This month we focus on “capacity building” an important term used by non-profits that may be new to most readers. It’s a phrase that speaks to how non-profits accomplish their mission by having the right skills in the areas of decision making, policy formulation, appraisal, and learning.
In nuts and bolts terms, that will include ongoing development in these important and diverse organizational areas:
- governance and leadership
- mission and strategy
- fund-raising/income generation
- partnerships and collaboration
- advocacy and policy change
Capacity building is necessary to ensure an organization is able to continue to meet its mission. Skilled-based volunteers who help in capacity building areas provide invaluable expertise to their organization’s success.
Susan Litka volunteers with HandsOn Suburban Chicago (HOSC). After retiring in 2009 and marking off most of the items on her to-do list, Susan was looking for activities outside the house. She volunteered to stuff envelopes at HOSC, but was quickly recruited for a different task, when it was discovered she had worked as a Grant Coordinator. Grants are crucial for most non-profits’ financial health and long-term viability.
In her previous work position, Susan looked for grants that would fit her organization’s expertise, tracked the outcome of submitted proposals and calculated their success rate. She brings those same skills to HOSC, where she maintains the spreadsheet to track grant progress and outcome. She also provides editing and proofreading skills for several HOSC publications and organizes Excel spreadsheet data.
As Susan reflects on her time at HOSC, she notes, “Like many of us, it is not the work per se that I missed when I retired, as it was the workplace environment, the social benefits of interacting with others. Having been with HOSC for over six years, I’ve gotten to know the staff and other volunteers, many of whom I now consider friends. That, and the feeling of accomplishment when certain tasks are completed. Although my value is no longer measured in dollars, it is confirmed each day I spend at HOSC, as someone invariably says ‘Thank You’ as I walk out the door.”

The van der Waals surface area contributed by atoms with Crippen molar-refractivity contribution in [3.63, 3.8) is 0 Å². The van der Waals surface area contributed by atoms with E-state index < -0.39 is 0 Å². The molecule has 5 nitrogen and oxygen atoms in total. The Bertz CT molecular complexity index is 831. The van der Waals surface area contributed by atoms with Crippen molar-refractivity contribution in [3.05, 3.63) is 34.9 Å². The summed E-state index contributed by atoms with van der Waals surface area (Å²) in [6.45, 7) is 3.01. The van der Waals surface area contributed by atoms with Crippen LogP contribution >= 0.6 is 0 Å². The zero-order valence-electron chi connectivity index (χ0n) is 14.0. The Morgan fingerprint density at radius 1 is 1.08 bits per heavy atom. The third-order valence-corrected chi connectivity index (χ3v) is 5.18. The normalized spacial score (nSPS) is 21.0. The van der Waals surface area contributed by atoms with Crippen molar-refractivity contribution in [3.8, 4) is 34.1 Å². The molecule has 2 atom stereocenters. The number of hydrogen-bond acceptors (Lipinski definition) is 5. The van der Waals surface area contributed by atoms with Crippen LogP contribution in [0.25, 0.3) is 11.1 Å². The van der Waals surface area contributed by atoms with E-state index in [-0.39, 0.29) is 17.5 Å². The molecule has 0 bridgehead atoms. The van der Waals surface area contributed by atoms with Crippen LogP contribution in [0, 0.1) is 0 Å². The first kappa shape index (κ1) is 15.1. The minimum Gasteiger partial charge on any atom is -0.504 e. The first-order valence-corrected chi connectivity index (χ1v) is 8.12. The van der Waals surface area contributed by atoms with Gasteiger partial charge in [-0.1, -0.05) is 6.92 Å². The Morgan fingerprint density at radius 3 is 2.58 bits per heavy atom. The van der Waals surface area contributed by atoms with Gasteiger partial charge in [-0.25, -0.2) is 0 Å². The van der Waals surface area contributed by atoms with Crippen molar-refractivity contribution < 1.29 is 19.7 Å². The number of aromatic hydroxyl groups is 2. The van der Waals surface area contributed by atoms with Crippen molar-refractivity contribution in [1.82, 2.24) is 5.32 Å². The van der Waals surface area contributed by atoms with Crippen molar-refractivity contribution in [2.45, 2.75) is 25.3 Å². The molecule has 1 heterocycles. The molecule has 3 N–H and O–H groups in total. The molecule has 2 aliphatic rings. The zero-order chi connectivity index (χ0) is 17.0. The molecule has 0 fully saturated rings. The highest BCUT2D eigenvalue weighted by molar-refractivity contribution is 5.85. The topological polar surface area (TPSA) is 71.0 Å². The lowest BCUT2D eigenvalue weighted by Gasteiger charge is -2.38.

“Susan looks for new challenges and opportunities to add value to HandsOn Suburban Chicago and its Senior Corps-RSVP program. In addition, she provides vision and advice as a volunteer with Senior Corps-RSVP’s Community Participation Advisory Group. We consider Susan one of our closest advisors and most importantly a friend.”
– Sarah Van Huis, Director, Nonprofit Development and Senior Corps-RSVP Director.
James Kennedy volunteers at the Children’s Advocacy Center. He also wanted to stay mentally and physically active after retiring and he saw volunteering as a means to that end. He began delivering weekly Meals-on-Wheels for the Kenneth Young Center, an opportunity he found through the HOSC website.
Buoyed by that success, he went back to the HOSC website and was surprised at the opportunities that needed the computer skills he used daily as an engineer. The Safe From The Start/Childrens’ Advocacy Center sought Excel spreadsheet expertise to better tabulate assessment data, an important aspect in capacity building. Since it used his existing skills, James says he didn’t have to think twice about it.
And what does James get in return for volunteering? “It’s a ticket to feel good about yourself every day you participate. To know you’ve done some good, contributed, maybe made some one’s life a little better. I also appreciate the exposure to people who are outside of my personal circle of colleagues, friends, and acquaintances. It’s a reminder about the less familiar facets of the world we live in.”
And that feeling of respect from James to the Children’s Advocacy Center is mutual.
“James is so knowledgeable in the skill set we needed help with – technology. He took into account the needs of our program and arranged our data in a meaningful way that we can submit to our funders. James makes a big difference for us and we look forward to engaging him in more projects!”
-Carrie Estrada, Safe From the Start Program Coordinator (a program of the Children’s Advocacy Center).
Please check out these important capacity building opportunities with area non-profits:
Governance and Leadership: